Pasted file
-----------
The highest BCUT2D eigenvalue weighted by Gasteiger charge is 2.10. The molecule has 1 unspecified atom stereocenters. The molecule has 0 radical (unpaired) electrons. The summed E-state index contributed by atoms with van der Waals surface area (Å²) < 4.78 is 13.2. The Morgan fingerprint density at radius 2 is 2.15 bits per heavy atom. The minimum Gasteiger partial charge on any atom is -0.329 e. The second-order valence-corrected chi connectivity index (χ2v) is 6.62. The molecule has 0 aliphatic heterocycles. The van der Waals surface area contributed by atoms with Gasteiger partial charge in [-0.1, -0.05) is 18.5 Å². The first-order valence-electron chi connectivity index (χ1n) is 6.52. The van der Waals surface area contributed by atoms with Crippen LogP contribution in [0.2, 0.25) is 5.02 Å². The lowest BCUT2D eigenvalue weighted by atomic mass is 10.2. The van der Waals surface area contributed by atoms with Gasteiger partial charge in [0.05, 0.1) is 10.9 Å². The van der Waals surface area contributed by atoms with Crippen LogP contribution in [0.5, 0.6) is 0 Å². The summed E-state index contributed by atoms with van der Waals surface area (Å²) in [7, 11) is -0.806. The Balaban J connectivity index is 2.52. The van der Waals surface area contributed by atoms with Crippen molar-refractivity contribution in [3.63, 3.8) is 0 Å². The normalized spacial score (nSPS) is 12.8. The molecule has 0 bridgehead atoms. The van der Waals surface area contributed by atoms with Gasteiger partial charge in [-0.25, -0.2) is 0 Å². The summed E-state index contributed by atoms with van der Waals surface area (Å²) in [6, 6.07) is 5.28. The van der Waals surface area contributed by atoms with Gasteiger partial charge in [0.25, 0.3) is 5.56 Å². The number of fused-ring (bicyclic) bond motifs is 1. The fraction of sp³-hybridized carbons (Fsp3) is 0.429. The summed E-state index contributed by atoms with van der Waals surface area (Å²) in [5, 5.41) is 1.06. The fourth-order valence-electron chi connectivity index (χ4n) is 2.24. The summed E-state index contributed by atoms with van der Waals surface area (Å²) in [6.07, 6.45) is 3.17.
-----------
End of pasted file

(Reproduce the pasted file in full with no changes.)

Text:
The highest BCUT2D eigenvalue weighted by Gasteiger charge is 2.10. The molecule has 1 unspecified atom stereocenters. The molecule has 0 radical (unpaired) electrons. The summed E-state index contributed by atoms with van der Waals surface area (Å²) < 4.78 is 13.2. The Morgan fingerprint density at radius 2 is 2.15 bits per heavy atom. The minimum Gasteiger partial charge on any atom is -0.329 e. The second-order valence-corrected chi connectivity index (χ2v) is 6.62. The molecule has 0 aliphatic heterocycles. The van der Waals surface area contributed by atoms with Gasteiger partial charge in [-0.1, -0.05) is 18.5 Å². The first-order valence-electron chi connectivity index (χ1n) is 6.52. The van der Waals surface area contributed by atoms with Crippen LogP contribution in [0.2, 0.25) is 5.02 Å². The lowest BCUT2D eigenvalue weighted by atomic mass is 10.2. The van der Waals surface area contributed by atoms with Gasteiger partial charge in [0.05, 0.1) is 10.9 Å². The van der Waals surface area contributed by atoms with Crippen LogP contribution in [0.5, 0.6) is 0 Å². The summed E-state index contributed by atoms with van der Waals surface area (Å²) in [7, 11) is -0.806. The Balaban J connectivity index is 2.52. The van der Waals surface area contributed by atoms with Crippen molar-refractivity contribution in [3.63, 3.8) is 0 Å². The normalized spacial score (nSPS) is 12.8. The molecule has 0 bridgehead atoms. The van der Waals surface area contributed by atoms with Gasteiger partial charge in [-0.25, -0.2) is 0 Å². The summed E-state index contributed by atoms with van der Waals surface area (Å²) in [6, 6.07) is 5.28. The van der Waals surface area contributed by atoms with Gasteiger partial charge in [0.25, 0.3) is 5.56 Å². The number of fused-ring (bicyclic) bond motifs is 1. The fraction of sp³-hybridized carbons (Fsp3) is 0.429. The summed E-state index contributed by atoms with van der Waals surface area (Å²) in [5, 5.41) is 1.06. The fourth-order valence-electron chi connectivity index (χ4n) is 2.24. The summed E-state index contributed by atoms with van der Waals surface area (Å²) in [6.07, 6.45) is 3.17.